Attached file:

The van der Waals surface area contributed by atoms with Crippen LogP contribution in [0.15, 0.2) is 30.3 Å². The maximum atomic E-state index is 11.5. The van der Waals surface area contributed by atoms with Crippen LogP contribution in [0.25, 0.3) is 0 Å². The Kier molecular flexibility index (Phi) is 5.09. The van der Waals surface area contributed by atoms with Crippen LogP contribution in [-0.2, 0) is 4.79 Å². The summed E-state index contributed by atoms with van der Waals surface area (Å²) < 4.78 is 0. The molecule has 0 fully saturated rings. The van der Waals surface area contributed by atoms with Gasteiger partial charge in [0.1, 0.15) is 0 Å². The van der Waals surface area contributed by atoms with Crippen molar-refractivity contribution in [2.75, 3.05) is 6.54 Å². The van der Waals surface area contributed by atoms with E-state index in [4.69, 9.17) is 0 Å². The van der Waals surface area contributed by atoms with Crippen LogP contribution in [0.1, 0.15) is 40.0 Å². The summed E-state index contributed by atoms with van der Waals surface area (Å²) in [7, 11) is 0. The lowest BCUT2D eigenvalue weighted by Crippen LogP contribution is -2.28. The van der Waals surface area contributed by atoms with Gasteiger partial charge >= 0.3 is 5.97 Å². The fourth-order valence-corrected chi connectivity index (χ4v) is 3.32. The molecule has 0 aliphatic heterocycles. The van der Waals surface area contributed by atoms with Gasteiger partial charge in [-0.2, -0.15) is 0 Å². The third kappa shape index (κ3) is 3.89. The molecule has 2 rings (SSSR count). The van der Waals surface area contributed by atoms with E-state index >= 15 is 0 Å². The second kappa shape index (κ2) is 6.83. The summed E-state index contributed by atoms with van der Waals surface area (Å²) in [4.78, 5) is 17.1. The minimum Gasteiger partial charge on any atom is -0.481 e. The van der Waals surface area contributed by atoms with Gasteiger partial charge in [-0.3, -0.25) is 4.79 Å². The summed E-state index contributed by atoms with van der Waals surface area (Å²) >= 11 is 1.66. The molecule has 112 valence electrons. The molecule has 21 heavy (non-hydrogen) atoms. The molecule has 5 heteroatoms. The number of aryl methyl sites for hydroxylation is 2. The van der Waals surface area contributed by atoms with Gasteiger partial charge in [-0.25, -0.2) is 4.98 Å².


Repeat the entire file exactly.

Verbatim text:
The van der Waals surface area contributed by atoms with Crippen LogP contribution in [0.15, 0.2) is 30.3 Å². The maximum atomic E-state index is 11.5. The van der Waals surface area contributed by atoms with Crippen LogP contribution in [0.25, 0.3) is 0 Å². The Kier molecular flexibility index (Phi) is 5.09. The van der Waals surface area contributed by atoms with Crippen LogP contribution in [-0.2, 0) is 4.79 Å². The summed E-state index contributed by atoms with van der Waals surface area (Å²) < 4.78 is 0. The molecule has 0 fully saturated rings. The van der Waals surface area contributed by atoms with Gasteiger partial charge in [0.1, 0.15) is 0 Å². The van der Waals surface area contributed by atoms with Crippen molar-refractivity contribution in [2.75, 3.05) is 6.54 Å². The van der Waals surface area contributed by atoms with E-state index in [4.69, 9.17) is 0 Å². The van der Waals surface area contributed by atoms with Crippen LogP contribution in [0.1, 0.15) is 40.0 Å². The summed E-state index contributed by atoms with van der Waals surface area (Å²) in [7, 11) is 0. The lowest BCUT2D eigenvalue weighted by Crippen LogP contribution is -2.28. The van der Waals surface area contributed by atoms with Gasteiger partial charge >= 0.3 is 5.97 Å². The fourth-order valence-corrected chi connectivity index (χ4v) is 3.32. The molecule has 0 aliphatic heterocycles. The van der Waals surface area contributed by atoms with Gasteiger partial charge in [-0.2, -0.15) is 0 Å². The third kappa shape index (κ3) is 3.89. The molecule has 2 rings (SSSR count). The van der Waals surface area contributed by atoms with E-state index >= 15 is 0 Å². The second kappa shape index (κ2) is 6.83. The summed E-state index contributed by atoms with van der Waals surface area (Å²) in [4.78, 5) is 17.1. The minimum Gasteiger partial charge on any atom is -0.481 e. The van der Waals surface area contributed by atoms with Gasteiger partial charge in [-0.3, -0.25) is 4.79 Å². The summed E-state index contributed by atoms with van der Waals surface area (Å²) >= 11 is 1.66. The molecule has 112 valence electrons. The molecule has 21 heavy (non-hydrogen) atoms. The molecule has 5 heteroatoms. The number of aryl methyl sites for hydroxylation is 2. The van der Waals surface area contributed by atoms with Gasteiger partial charge in [-0.25, -0.2) is 4.98 Å².